Secure your social media
Make sure it is safe before you start the step-by-step guide
Remember that some actions you take to increase your security or privacy might alert an abuser, and they might escalate their abusive behaviour.
If you haven’t yet, read our Safety information.
Steps to secure your social media
- If you’re worried someone is monitoring your phone, use a safer device to contact Refuge’s 24hr National Domestic Abuse Helpline (Freephone) on 0808 2000 247. A safer device might be another phone from a trusted friend, family, or a neighbour, or a computer in a library, school, or workplace.
- Check who has accessed your account and remove any unwanted devices or people.
- Adjust your security and privacy settings:
- Change the password and set up two-factor authentication .
- Check the email and/or phone number for your account. It’s best to use separate emails for social media, banking, work, dating, and other purposes.
- Turn off location sharing.
- Review your profile information and who has access to it.
- You may also be able to adjust privacy settings for every post.
- Review your list of connections and remove anyone you don’t trust.
- Log out of your account and apps each time.
- Keep a record of abusive posts and comments by taking screenshots, noting the username or web address of the person, and noting the date and time. You can also report or block posts, comments or people.
Note: Blocking someone will not always stop them from seeing your posts. Also, some people find it helpful to stay connected to an abusive person so you can see what they are posting, in case it’s dangerous or offensive.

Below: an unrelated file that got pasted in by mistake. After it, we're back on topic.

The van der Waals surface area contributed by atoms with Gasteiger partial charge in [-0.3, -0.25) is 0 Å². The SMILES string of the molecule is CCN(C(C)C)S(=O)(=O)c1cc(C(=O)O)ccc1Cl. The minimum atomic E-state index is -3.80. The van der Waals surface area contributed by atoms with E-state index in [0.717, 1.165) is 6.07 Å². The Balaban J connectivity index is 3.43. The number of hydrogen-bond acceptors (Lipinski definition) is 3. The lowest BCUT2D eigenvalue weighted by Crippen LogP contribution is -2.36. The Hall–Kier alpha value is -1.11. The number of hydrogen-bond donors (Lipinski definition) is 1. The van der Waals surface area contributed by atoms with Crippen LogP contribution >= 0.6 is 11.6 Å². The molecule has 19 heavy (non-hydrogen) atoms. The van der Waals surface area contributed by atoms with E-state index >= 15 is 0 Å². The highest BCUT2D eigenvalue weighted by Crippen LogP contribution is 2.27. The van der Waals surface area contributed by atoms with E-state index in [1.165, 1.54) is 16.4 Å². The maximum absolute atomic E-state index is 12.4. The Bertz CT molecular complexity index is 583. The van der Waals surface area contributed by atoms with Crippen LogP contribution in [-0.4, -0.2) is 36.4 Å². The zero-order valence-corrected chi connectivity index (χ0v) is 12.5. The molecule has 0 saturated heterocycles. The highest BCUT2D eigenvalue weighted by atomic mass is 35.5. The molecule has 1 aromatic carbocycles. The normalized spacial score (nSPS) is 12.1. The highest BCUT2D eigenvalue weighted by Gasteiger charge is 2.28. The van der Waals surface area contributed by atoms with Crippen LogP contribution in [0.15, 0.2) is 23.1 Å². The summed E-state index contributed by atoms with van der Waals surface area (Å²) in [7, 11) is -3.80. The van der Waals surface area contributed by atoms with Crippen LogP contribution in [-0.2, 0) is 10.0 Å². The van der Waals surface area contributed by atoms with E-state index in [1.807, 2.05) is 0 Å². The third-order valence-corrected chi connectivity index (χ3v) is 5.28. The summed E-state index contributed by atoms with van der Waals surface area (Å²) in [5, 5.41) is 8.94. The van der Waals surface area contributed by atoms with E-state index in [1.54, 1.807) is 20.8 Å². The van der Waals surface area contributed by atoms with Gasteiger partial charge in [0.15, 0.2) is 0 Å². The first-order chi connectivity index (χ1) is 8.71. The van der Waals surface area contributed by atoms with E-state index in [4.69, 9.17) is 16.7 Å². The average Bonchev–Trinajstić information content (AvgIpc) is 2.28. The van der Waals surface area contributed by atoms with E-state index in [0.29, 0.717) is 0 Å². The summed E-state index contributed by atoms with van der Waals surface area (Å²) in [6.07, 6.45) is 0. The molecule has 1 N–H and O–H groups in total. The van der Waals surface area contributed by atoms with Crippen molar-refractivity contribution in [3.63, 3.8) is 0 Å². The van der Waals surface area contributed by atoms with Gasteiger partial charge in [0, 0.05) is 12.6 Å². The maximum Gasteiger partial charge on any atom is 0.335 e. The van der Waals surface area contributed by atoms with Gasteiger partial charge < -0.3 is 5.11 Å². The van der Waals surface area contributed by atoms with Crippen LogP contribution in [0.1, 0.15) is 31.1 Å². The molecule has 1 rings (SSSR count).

- If someone has hacked or taken over your account, you can find out what to do in the social media company’s “help” or “support” page.
Social media security basics
Social media is meant to be social. Your profile, posts, pictures, and location may be visible to other people.
This means that even people you are not connected to may be able to see your information and activity. You can make choices in your privacy settings, but some information may always be public.
Social media groups and pages may be open to anyone, even if they seem private.
This means that what you post or share in those groups could be seen by the abusive person, or other people you know.
Social media accounts let you connect accounts.
For example, your dating profile may be connected to your social media.
This means that if someone can access one account, they may have access to other accounts.